EU to Recommend That Bosnia-Herzegovina Start Accession Talks

(Bloomberg) -- The European Union’s executive arm will recommend that Bosnia-Herzegovina start accession talks, according to people familiar with the plan, in a major boost for the Balkan nation’s bid to join the bloc.

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The European Commission is expected to announce the decision on Tuesday, said the people, who asked not to be named because the matter isn’t public yet.

The path to become an EU member is a long and arduous one, and requires the unanimous agreement of all the bloc’s leaders. Croatia was the last country to join and its application took 10 years before it was formally accepted in 2013.

The move will be a win for Bosnia, a fragile country comprised of two entities, Republika Srpska and a Muslim-Croat federation, linked by a weak central government in Sarajevo. Bosnian Serb leader Milorad Dodik, who counts Russian President Vladimir Putin as an ally, has long threatened to secede from the rest of the country and has opposed an idea of membership in the North Atlantic Treaty Organization.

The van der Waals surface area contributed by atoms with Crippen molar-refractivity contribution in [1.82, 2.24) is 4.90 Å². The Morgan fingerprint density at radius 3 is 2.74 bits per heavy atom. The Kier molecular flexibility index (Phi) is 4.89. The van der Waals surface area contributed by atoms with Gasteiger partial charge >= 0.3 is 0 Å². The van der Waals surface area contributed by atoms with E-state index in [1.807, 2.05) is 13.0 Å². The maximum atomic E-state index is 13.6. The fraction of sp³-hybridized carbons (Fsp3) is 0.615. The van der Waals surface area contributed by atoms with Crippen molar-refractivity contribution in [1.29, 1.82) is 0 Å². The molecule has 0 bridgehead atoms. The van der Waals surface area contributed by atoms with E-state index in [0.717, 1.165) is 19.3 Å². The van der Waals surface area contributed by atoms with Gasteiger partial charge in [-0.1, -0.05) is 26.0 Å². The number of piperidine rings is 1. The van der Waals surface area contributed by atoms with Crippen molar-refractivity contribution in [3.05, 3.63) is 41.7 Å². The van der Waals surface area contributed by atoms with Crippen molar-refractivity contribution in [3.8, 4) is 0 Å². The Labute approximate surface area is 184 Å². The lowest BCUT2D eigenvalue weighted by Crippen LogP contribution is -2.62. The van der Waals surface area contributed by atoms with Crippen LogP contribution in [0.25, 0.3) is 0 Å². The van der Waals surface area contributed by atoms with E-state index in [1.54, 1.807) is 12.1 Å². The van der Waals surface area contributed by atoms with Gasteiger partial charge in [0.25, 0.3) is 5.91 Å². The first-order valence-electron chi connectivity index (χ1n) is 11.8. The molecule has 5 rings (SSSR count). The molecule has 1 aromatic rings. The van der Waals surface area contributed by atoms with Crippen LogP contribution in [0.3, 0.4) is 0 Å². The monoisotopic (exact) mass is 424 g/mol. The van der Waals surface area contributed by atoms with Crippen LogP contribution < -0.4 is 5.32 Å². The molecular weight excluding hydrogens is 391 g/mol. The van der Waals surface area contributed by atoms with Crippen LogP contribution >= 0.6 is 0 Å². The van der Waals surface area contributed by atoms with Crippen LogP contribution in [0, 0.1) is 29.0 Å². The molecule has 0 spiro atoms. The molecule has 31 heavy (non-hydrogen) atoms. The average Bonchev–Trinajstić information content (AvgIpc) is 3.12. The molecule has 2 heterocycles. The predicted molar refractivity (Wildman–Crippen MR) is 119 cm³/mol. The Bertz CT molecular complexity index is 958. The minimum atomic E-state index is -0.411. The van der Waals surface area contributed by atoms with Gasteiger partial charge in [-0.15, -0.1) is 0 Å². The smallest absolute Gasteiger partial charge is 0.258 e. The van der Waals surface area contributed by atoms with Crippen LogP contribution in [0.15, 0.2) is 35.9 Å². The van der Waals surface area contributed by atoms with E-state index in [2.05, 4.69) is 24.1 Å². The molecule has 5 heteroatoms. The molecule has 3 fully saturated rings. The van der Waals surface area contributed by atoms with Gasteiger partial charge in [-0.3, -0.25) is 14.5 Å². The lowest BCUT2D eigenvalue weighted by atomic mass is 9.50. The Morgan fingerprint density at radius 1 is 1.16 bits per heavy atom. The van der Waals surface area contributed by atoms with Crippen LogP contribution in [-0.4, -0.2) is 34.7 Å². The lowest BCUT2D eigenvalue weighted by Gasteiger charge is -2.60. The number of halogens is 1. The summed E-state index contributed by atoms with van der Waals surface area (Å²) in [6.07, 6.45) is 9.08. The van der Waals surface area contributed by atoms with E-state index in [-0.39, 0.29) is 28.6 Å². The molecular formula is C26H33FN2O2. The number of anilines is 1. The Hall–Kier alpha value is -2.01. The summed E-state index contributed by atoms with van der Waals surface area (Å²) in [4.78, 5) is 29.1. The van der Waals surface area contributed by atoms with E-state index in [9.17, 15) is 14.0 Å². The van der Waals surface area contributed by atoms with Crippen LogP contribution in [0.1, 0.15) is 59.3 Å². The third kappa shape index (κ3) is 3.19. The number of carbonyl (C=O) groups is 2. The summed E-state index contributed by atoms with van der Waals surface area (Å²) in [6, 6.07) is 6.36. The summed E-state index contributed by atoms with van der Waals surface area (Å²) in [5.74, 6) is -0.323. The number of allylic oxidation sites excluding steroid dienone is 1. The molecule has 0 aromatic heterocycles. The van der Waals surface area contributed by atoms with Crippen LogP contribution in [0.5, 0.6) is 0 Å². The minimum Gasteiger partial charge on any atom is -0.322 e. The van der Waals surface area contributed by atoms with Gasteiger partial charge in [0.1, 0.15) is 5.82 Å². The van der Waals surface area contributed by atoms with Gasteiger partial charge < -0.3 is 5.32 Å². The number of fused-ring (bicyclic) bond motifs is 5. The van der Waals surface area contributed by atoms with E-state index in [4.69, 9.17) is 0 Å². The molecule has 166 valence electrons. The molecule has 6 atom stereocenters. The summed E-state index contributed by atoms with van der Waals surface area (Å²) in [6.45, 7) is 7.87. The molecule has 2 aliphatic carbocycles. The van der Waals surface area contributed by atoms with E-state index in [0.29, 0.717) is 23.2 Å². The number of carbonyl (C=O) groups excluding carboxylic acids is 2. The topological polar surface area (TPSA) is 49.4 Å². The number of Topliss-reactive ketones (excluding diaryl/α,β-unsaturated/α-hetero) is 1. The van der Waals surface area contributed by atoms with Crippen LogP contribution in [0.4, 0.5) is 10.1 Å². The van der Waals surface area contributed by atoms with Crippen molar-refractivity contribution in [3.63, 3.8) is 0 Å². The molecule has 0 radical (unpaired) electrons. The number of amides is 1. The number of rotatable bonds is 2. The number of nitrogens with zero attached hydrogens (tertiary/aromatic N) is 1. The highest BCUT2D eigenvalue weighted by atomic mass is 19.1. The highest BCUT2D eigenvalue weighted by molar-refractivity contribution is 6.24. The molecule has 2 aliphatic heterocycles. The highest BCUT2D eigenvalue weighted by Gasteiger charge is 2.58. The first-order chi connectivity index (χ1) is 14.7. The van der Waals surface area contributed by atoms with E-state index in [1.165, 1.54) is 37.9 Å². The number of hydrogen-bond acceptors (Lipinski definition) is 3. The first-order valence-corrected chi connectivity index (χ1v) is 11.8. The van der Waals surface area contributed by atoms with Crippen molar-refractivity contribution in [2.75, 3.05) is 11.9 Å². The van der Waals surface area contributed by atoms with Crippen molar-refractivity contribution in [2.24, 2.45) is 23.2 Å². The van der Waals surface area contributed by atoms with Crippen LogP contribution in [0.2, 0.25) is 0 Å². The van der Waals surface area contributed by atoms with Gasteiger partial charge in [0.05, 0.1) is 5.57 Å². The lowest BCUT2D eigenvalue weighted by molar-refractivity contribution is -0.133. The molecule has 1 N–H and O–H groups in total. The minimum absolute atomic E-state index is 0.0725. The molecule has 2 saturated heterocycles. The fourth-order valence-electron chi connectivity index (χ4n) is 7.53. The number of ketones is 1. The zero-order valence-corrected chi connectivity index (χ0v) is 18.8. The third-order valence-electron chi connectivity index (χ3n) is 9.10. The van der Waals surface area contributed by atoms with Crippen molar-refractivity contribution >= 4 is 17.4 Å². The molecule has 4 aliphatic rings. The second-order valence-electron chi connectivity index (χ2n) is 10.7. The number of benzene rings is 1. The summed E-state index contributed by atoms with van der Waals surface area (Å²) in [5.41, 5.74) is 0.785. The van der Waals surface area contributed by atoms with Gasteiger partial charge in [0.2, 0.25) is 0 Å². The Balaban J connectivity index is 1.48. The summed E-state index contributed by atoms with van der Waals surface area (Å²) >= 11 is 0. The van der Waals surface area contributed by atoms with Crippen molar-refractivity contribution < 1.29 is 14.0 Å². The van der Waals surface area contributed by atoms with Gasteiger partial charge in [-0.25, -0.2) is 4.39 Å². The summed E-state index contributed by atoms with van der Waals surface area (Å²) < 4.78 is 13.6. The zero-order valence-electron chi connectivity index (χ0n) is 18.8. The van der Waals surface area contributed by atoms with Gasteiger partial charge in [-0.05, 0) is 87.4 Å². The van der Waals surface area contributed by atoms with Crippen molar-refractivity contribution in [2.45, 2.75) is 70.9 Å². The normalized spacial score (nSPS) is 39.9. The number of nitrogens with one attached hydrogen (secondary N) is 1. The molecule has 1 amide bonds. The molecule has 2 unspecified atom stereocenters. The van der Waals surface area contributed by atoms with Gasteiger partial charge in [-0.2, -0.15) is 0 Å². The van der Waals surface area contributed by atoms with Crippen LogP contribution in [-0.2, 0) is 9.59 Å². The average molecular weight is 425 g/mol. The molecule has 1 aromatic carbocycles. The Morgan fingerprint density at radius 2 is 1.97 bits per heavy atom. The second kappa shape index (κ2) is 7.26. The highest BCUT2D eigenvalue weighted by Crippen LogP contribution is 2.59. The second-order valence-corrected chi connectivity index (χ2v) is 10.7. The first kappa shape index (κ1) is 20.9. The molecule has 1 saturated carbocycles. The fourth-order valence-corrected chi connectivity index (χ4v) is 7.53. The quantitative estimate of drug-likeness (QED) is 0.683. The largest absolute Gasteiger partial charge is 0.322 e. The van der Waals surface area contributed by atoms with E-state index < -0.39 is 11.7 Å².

The war-torn Balkan nation of 3.3 million applied for EU membership in 2016 and was granted candidate status last year. It will join neighbors Serbia, Montenegro, Albania, and North Macedonia, as well as Ukraine and Moldova, that are all at various stages of entry negotiations.

The EU has been looking to accelerate its long-stagnant enlargement process to prevent neighbors from falling under the influence of nations that don’t share its values, such as Russia and China.

Politico reported on the decision earlier Monday.

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